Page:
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Hou Hsiao-hsien’s nostalgic vision has been setting the theme for Taiwanese cinema and accompanying music for decades, and Dust in the Wind is a typical example. Originally recorded on a tape recorder with Chen playing soothing guitar ballads accompanied by the classically trained voice of Christine Hsu, the album is the perfect illustration of the film’s coming-of-age theme, beautifully shot rural landscapes and the bitter-sweetness of innocent love.

Composed/performed by: Chen Ming-chang (陈明章) and Christine Hsu (许景淳)
Crystal Records, 1993

The Sun Also Rises 太阳照常升起

Dir Jiang Wen, China/Hong Kong 2007

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Another symphonic piece to give you goosebumps, The Sun Also Rises was director Jiang Wen’s box office catastrophe, and a playground for his wildest dreams. A crazy woman building pebble-dashed shelter in the middle of nowhere, a wild bonfire party found by wanderers on a desert safari, a speeding train stopped by a baby lying on railway tracks - all are vividly reflected in the soundtrack. Composed by renowned Japanese composer Joe Hisaishi, a regular collaborator with Hayao Miyazaki and Takeshi Kitano, the orchestral chapters are as powerful as they can be sentimental, and the beautifully sung Xinjiang folk songs only add to that trophy.

Composed/performed by: Joe Hisaishi, Yizaiti Yiliyasi, Ye'erjiang Mahefushi, Asiha'er Maimaiti, and Tokyo City Philharmonic Orchestra
Universal Music Hong Kong, 2007

In the Mood for Love 花样年华

Dir Wong Kar-wai, Hong Kong 2000

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Wong Kar-wai is no stranger to soundtrack lovers and we are fully aware that In the Mood for Love has been credited enough in the press. It would just be sacrilege not to include it in a soundtrack round-up, however. It is a balanced selection of old-time jazz, 1930’s Shanghai love ballads, traditional Chinese operas, and Nat King Cole’s unforgettable ‘Quizas, Quizas, Quizas’ played against Maggie Cheung and Tony Leung failing to express their affections to each other.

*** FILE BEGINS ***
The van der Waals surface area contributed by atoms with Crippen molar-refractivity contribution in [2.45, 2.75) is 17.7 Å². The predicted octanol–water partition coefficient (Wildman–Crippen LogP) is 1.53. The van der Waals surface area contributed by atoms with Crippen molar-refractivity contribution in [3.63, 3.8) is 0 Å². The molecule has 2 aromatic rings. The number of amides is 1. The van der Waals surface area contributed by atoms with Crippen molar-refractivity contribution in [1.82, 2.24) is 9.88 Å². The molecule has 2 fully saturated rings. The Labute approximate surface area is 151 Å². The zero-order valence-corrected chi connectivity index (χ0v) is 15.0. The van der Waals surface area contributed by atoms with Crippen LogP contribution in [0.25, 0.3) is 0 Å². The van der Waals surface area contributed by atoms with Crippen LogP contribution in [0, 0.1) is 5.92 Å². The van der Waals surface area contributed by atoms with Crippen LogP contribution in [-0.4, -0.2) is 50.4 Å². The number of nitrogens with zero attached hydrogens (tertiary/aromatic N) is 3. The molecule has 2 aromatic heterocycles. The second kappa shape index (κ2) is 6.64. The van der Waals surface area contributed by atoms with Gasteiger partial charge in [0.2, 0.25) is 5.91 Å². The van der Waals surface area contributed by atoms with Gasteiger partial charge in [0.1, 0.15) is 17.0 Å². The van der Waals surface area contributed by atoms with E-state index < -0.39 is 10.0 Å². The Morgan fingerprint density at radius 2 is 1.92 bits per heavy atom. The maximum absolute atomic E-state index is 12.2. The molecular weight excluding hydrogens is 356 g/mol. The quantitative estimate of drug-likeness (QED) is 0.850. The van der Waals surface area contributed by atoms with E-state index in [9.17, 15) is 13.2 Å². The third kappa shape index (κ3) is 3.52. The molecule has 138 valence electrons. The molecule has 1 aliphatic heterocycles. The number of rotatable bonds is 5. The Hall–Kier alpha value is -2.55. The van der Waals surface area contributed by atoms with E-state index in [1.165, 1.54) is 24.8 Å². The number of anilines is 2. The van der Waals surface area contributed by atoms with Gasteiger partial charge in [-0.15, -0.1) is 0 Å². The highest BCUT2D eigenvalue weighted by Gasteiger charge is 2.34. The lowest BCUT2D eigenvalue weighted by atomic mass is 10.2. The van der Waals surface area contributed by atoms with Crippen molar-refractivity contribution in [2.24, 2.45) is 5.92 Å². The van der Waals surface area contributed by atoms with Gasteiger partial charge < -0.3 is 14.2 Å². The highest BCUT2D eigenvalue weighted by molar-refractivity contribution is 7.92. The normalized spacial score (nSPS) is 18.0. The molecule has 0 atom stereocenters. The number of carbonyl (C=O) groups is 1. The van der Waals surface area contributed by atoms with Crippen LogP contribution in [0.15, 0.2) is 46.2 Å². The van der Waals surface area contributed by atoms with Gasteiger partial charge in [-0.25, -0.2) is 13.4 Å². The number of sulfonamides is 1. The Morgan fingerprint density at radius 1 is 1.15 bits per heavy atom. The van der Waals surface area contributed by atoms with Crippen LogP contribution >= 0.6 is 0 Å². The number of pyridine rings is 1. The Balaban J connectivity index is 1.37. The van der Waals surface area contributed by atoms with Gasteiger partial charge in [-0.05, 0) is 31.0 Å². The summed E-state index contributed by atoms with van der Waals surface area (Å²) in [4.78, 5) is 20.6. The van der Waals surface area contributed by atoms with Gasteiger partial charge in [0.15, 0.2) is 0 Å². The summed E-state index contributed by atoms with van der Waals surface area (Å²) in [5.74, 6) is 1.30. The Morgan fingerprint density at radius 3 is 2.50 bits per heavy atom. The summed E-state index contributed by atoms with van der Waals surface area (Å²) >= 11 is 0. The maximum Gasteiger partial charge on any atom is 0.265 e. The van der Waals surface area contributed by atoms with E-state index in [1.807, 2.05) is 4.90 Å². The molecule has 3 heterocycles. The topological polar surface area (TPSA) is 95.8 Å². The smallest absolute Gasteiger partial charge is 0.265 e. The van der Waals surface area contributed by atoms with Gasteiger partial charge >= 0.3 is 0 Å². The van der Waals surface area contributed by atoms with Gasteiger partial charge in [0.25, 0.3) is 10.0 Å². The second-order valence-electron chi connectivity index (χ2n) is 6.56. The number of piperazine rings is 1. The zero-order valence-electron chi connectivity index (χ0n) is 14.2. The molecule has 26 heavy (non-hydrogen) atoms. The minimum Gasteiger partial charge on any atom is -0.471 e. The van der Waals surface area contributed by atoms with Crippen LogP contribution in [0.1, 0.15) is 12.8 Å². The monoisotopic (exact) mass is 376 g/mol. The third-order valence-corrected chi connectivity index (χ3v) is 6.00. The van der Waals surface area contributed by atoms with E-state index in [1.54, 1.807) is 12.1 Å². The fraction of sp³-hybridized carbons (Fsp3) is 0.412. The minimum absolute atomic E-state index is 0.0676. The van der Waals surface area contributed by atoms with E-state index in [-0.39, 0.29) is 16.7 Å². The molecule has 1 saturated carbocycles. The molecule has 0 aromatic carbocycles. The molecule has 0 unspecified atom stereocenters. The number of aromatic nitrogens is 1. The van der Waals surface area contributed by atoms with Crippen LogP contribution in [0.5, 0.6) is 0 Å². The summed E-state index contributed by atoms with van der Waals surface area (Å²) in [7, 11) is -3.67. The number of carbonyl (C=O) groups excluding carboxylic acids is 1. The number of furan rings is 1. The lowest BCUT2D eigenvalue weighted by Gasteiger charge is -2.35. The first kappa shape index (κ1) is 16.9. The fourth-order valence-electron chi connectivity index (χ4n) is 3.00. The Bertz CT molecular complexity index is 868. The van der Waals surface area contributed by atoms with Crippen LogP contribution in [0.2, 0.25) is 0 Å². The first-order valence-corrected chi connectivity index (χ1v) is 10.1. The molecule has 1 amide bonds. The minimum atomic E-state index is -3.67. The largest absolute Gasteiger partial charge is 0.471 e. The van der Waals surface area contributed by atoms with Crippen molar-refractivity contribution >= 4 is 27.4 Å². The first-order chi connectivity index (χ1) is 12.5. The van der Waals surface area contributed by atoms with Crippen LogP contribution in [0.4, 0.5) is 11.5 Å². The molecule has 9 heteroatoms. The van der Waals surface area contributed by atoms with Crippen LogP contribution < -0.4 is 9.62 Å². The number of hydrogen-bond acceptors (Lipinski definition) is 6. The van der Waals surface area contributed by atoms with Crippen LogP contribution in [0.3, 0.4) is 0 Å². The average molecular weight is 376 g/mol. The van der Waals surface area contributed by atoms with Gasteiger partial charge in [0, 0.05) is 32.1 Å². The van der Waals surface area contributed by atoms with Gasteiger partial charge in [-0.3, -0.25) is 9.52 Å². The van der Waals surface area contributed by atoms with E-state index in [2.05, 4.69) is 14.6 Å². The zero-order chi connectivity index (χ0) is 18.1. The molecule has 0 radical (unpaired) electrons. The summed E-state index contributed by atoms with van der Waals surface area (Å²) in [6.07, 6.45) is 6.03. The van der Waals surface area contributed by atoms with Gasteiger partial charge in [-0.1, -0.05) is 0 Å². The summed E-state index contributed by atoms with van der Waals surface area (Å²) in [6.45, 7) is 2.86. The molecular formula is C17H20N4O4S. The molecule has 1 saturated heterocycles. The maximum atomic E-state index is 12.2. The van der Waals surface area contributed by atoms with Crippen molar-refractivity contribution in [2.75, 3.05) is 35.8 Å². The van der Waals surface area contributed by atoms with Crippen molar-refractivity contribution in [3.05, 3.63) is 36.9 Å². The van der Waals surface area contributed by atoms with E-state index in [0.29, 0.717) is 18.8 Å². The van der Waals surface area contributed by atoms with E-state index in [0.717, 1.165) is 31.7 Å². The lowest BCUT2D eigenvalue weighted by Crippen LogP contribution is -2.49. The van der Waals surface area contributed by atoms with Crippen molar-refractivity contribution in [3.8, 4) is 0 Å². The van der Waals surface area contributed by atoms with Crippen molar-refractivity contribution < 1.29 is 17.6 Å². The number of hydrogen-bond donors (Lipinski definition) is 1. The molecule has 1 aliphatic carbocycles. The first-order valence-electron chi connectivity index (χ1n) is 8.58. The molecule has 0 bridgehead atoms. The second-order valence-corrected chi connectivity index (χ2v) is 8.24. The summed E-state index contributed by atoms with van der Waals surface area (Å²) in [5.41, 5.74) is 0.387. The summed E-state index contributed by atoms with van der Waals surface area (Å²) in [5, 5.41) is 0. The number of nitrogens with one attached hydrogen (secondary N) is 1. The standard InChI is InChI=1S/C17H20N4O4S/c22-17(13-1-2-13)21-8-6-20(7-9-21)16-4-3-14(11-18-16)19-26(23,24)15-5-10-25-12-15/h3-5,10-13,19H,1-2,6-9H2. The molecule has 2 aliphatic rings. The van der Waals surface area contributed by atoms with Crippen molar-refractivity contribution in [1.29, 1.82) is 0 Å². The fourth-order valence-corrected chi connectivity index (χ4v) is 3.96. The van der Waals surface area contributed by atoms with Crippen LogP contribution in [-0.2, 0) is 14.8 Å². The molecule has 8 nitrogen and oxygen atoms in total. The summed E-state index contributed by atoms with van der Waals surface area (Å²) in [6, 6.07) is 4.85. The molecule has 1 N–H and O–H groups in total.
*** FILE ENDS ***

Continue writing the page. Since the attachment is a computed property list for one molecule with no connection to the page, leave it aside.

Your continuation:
Composed/performed by various artists
Higher Octave OmTown, 2000

Perhaps Love如果·爱

Dir Peter Chan, China/Hong Kong/ Malaysia 2005

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Think of Chicago or Moulin Rouge! in Mandarin, and you get Perhaps Love, which features a mix of Shanghai jazz/swing oldies and newly composed songs. As many musicals are in the West, Perhaps Love tells the story of a love triangle and a battle between love and betrayal. All songs are composed with memorable arrangements that are easy to sing along to. It’s also purported to be one of the few Chinese musical films of the last 40 years.

Composed/performed by: Peter Kam (金培达), Jacky Cheung (张学友), Zhou Xun (周迅), Ji Jin-hee, and Takeshi Kaneshiro (金城武)
EMI Music, 2005